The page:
"Don't shoot up our water tanks," said the rancher, "and if you're going to aim towards the meadow, make sure there's no cattle out there."
The uninvited campers squirmed, unsure how to react.
"And while you're hiking," the rancher continued, "if you run across any problems, like downed fences, or strays, or vandalism, I'd appreciate it if you'd let me know. You can leave a note at the ranch house you drove by down at the creek. Now, have a good time and be safe."
That unexpected welcoming speech -- heard by many a grateful city slicker gawking at the Toiyabe high country -- had become part of the legend of "firebrand" Nevada rancher E. Wayne Hage by the time he died of cancer in 2006.
Hage's son, Wayne N. Hage, told me that his father explained it thus: "If I shooed off everybody that came on the ranch, I'd make a lot of enemies. This way I recruit a lot of unpaid caretakers."
E. Wayne Hage's unpaid caretakers spread across the whole West. When he was indicted in 1992 on trumped-up felony charges brought by malicious Bureau of Land Management and US Forest Service bureaucrats (reversed on appeal), nearly 200 friends -- some he'd never met, including a county judge -- formed a protest parade marching from Reno's casino district into the federal courthouse. During Hage's arraignment, when the judge ordered, "The defendant will rise," the crowd silently stood up with him.
This is not the ignorant redneck bully of USFS and BLM public relations fiction "who can only be dealt with in very extreme measures." Bureaucrats tried to cast him that way to justify sending 30 agents -- some armed with semiautomatic weapons and wearing bulletproof vests -- to confiscate 104 of his cows. Hage showed up armed with his camera.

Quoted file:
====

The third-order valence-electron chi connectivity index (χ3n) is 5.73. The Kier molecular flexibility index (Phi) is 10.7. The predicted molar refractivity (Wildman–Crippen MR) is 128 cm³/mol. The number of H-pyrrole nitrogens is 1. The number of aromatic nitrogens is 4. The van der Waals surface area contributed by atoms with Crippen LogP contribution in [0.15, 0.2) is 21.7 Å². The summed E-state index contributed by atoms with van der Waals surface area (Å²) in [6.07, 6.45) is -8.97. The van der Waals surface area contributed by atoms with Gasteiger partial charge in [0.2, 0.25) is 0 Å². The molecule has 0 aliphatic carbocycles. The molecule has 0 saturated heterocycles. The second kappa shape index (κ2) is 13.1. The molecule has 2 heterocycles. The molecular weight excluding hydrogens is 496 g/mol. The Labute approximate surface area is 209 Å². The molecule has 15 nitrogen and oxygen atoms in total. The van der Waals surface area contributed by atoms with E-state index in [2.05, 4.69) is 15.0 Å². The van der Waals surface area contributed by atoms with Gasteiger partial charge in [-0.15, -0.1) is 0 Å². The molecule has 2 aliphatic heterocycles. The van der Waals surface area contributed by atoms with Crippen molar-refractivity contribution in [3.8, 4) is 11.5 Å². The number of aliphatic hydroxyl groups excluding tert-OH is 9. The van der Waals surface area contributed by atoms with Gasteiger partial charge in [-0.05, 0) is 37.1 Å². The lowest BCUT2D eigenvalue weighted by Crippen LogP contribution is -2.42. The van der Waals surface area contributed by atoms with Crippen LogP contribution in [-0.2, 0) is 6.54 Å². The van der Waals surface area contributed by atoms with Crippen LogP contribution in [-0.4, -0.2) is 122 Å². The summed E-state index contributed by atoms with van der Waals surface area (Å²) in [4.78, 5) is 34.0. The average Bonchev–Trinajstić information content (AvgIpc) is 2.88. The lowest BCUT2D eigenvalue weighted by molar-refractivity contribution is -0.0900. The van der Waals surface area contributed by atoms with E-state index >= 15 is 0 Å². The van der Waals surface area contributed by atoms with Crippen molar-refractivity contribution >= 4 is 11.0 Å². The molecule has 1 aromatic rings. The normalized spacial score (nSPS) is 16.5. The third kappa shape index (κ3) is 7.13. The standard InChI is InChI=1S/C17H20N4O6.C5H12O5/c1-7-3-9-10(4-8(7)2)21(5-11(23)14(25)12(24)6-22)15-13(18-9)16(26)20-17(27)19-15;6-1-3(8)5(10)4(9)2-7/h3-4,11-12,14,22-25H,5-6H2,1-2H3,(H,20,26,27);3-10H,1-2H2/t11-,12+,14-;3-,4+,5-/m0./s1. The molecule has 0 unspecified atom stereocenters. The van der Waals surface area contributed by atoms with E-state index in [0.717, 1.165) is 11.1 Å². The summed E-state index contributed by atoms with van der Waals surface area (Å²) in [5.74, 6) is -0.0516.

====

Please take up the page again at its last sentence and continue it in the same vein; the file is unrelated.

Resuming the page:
Hage held a master's degree in biological science from the University of Nevada, Las Vegas, he was a trustee of the University of Nevada Foundation, a licensed property appraiser and an author of children's books.
His lawsuit, Hage v. United States, was filed in September 1991, and took five trials in U.S. claims court to work through the split-estate ownerships that were the core of his thesis of private rights in federal lands. The Hage estate won in 2008, two years after Wayne died. His thesis has not yet been mastered by federal district courts, one of which recently reversed "Hage V" -- as the final trial is known -- by using inapplicable regulatory law and warped procedural law because the appeals panel could not overturn on the basis of property law.
Why did two United States agencies wage such a horrendous war against this man? What was the motive?
The chilling answers surfaced in government messages placed in claims court evidence: greed first, power second, ideology third.
On April 2, 1990, James Overbay, deputy chief of the Forest Service, sent a letter to regional foresters urging them to support environmental group objectives in return for their help supporting bigger Forest Service budgets.
On February 13, 1991, David Grider, a Nevada-based USFS district ranger, sent a letter to Hage canceling his livestock grazing permit. A little over a week later, Grider forwarded a copy to Roy Elicker, attorney for the National Wildlife Federation.
On March 10, 1991, Elicker gave a seminar at a law conference. "What everyone likes is the big victory -- you load them cattle trucks for the last time and they go driving off into the sunset and they never come back," he said. "But you can win a lot more victories than that ultimate one. ... How you win is one at a time, one at a time, he goes out of business, he dies, you wait him out, but you win."
Greed, power, ideology.
Examiner Columnist Ron Arnold is executive vice president of the Center for the Defense of Free Enterprise.